Quick: Is energy use good or bad?

If you’re like most people, you probably answered that it’s bad. In recent decades, government policy, environmental advocacy, and popular culture have focused on an agenda of energy reduction; we are told to consume less energy (drive less, turn off the lights, buy local food), limit our carbon footprint, and live less resource-intensive lives. And of course there can be good reasons for using less energy, including being less economically wasteful and curbing the environmental impacts of energy sources such as oil and coal.

But all of the focus on energy reduction has obscured the vital role that energy plays in meeting the needs of modern society. Energy enables us to live healthy, fulfilling lives. We use it to power our homes, grow our food, and manufacture our clothes and other basic necessities. Energy lets us communicate with our friends and family, drive to work, and travel abroad. Energy liberates us—especially women and children—from the drudgery of manual labor.

As I noted in a previous article, access to modern energy services highly correlates with human development. In both the developed and developing worlds, energy is critical for clean water, health care, reliable lighting, transport and telecommunications services, and more. Countries that can meet their energy needs become wealthier, more resilient, and better able to navigate social and environmental hazards.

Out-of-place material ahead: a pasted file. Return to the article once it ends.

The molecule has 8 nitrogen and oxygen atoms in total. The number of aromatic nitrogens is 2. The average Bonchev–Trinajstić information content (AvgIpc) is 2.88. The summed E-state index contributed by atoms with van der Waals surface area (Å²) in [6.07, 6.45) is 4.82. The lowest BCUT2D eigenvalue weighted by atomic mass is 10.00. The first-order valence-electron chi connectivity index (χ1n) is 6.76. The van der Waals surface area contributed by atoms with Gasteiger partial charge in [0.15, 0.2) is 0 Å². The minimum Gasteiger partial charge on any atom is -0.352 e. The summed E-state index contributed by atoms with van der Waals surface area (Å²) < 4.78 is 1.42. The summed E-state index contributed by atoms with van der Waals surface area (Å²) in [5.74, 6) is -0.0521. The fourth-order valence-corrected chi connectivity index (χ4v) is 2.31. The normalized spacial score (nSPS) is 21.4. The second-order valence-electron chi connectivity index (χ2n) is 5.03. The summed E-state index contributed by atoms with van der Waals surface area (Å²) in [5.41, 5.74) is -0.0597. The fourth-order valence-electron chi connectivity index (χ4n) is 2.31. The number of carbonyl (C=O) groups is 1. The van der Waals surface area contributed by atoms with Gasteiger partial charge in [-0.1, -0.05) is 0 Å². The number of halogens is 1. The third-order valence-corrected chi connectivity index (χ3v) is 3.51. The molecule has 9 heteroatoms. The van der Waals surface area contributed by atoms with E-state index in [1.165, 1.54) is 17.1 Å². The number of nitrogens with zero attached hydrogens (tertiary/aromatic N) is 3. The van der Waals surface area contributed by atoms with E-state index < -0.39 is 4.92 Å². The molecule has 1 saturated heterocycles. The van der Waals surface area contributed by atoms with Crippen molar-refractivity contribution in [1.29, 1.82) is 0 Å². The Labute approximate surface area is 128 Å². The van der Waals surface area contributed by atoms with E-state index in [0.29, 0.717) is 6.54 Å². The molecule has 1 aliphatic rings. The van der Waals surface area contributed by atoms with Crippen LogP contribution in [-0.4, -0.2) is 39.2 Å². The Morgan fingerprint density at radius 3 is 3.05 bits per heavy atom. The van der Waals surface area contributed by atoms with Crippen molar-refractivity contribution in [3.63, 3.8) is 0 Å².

So fundamental is energy use that despite the cultural ethos against waste in the West, we consume vast and increasing amounts of energy to power our phones, tablets, laptops, refrigerators, TVs, air conditioners, and other appliances—to say nothing of our hospitals, schools, restaurants, businesses, and public transit systems. The average American uses nearly 100 times more electricity than the average Haitian, while the average UK citizen uses more than 30 times the average Nigerian.

And we will likely consume even more energy as we continue to find new uses for it. According to the US Energy Information Administration, US electricity use is expected to grow 29 percent between 2012 and 2040; global demand is poised to triple by mid-century.

Although some may find this disconcerting, consider the amazing things that abundant energy will enable society to do—from the merely convenient, such as magnetic levitation trains cutting inter-city travel times by 75 percent, to the formerly unthinkable, such as laser-based treatments used to excise brain tumors or commercial spacecraft carrying civilians into the atmosphere.

Energy abundance could lead to increased global productivity, which would lead to meaningful quality-of-life improvements for people across the planet. Given that energy is a significant input in sectors like manufacturing and transportation, a large quantity of cheap energy would also make manufactured goods, as well as the transportation of those goods, much cheaper—with significant economic benefits for consumers.